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Leading to Reform: April 28

This week we examine Andy Rotherham’s take on Gifted Education. We also look at resilience in children, a teacher leader webinar, and principles for “followership” – in case you are finding people aren’t. As always we link to an array of columns and pieces spanning the ideological spectrum on leadership and reform.

Do People Really Know What Gifted Education is?
This week, Andy Rotherham writes about Gifted Education in Time. What exactly makes a child “gifted”?  In New York City, like many school districts, giftedness is decided by a standardized test that measures verbal and non-verbal facility. Score at the 90th percentile and you make the cut for some programs, but at the 97th percentile students become eligible for the highly competitive citywide options for gifted students. The problem isn’t the test, per se; it’s the false precision that comes with it.

There is no consistent standard — some experts say the top 10%, some say the top few percent (in which case, most of the children whose parents think they are gifted are merely talented.) In the case of New York City, does anyone seriously think that a student at the 96th percentile (or the 89th for that matter) might not benefit from gifted education programs, as well? It’s the scarcity of seats, rather than any rigorous definition of merit that is driving these distinctions.

Learn more at Time …

Raising Resilient Kids
The most common concern is the lack of resilience in youth. That today's children and young adults lack some inherent sense of internal strength, character and resilience those previous generations possessed. In a real sense, many wonder if we have raised children who are just too soft.

So what is resilience? Like most character traits, resilience is best defined by describing how it is applied in real life. Resilient people tend to possess:
  1. The ability to stand firm despite challenges, setbacks, delays.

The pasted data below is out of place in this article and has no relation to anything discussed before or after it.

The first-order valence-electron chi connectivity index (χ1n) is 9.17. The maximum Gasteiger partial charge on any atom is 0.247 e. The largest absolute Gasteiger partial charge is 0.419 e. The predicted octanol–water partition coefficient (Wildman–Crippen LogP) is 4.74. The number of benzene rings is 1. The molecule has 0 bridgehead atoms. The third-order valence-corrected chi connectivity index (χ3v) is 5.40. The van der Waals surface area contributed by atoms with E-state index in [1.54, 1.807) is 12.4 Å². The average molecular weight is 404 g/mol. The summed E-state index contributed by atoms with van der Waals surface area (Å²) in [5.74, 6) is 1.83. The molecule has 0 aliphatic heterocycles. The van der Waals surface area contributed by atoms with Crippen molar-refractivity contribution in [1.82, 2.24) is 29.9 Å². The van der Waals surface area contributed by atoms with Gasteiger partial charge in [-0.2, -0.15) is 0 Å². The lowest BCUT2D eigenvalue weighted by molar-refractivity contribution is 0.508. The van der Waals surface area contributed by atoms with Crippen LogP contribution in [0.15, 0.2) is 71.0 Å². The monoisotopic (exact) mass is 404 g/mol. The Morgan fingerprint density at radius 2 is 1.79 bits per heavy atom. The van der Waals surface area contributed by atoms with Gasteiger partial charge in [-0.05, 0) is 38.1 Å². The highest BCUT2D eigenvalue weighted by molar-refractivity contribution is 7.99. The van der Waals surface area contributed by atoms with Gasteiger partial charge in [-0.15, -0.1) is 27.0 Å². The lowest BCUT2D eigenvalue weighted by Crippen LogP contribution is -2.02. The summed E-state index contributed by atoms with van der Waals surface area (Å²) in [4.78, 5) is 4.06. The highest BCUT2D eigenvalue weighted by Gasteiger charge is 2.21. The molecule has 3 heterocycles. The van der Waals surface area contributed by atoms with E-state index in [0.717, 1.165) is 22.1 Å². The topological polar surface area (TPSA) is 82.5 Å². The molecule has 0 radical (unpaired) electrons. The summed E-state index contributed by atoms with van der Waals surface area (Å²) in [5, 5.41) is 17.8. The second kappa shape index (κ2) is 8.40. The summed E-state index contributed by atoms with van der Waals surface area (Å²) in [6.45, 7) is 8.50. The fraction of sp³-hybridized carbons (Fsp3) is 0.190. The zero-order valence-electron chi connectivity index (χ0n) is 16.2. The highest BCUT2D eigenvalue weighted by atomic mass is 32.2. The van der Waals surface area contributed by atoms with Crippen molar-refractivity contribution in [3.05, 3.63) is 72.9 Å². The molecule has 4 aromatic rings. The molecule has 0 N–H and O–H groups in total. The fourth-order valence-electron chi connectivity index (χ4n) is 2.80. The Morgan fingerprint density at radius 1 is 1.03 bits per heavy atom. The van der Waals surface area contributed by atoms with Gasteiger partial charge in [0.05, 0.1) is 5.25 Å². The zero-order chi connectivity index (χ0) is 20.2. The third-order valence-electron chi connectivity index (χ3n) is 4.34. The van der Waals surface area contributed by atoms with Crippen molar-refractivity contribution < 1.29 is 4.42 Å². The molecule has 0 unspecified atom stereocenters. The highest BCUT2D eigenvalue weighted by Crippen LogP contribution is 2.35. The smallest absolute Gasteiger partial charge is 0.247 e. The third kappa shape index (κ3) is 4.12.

2. The ability to be undeterred by external circumstances and events
  3. The ability to `rebound'
It is important to realize that resilience has little to do with toughness and far more to do with strength. Where toughness is about the external, strength is about the internal. Where toughness is about appearances and coping mechanisms, strength is about values, principles and identity. With so much focus on preparing young people with the skills they will need in their adult lives, let's not forget to prepare and equip them with the character, values and strength they will truly need to flourish.

Learn more from Michael McQueen about raising resilient kids...

Teacher Leadership Webinar
Intrigued by the growing movement of teachers taking school leadership roles?

Then tune into next Tuesday's Education Week Webinar: "Exploring Teacher-Leadership Trends and Possibilities." In this webinar, experts will discuss what's behind the teacher-leadership trend as teachers increasingly take on "hybrid positions" that combine classroom teaching with other roles. Are school organizational structures finally shifting? How are schools redefining roles to leverage educators’ expertise and ambitions?

The webinar, which takes place on April 30, 2013 at 5 p.m. CST, will also explore how these transitions are best facilitated and what they mean for school culture, student learning, and career development in education. Register here ...

Four Principles of Followership
Former HP Executive Vice President, Vyomesh Joshi (VJ), was keynote speaker at last year’s gapCon.

A big takeaway from VJ’s talk was a question he addressed about the “keys to be a great leader.”  VJ paused and said that it’s not about leadership, the real question “followership” and that potential leaders should always ask themselves “Why would anyone want to follow me?”

Here are four key attributes to strong “followership”:

  1. Trust: Through everyday behavior  “followership” requires that the leader provides evidence that they can be trusted.
  2. Stability: Leaders with strong “followership” remain calm in the face of panic and give a sense of confidence to those around them.
  3. Compassion: Strong “followership” leaders have unrelenting passion for people and show empathy when those folks are enduring hard times.
  4. Hope: “Followership” requires that the leader have unwavering belief that their product/service will not only succeed, but will change lives.
Many times people are placed in leadership roles and inherently believe that their teams will follow them due to the title on their business card and not the substance of their character. Leadership is as much about being the person that people want to follow as it‘s about knowing where the team is headed.

Do you ever wonder why anyone would want to follow you?

If your high performers are exiting your team, look within instead of blaming or making excuses?

Articles for the Week:

"Is this what is best for a program and the children that it serves?” -- Howard Fuller

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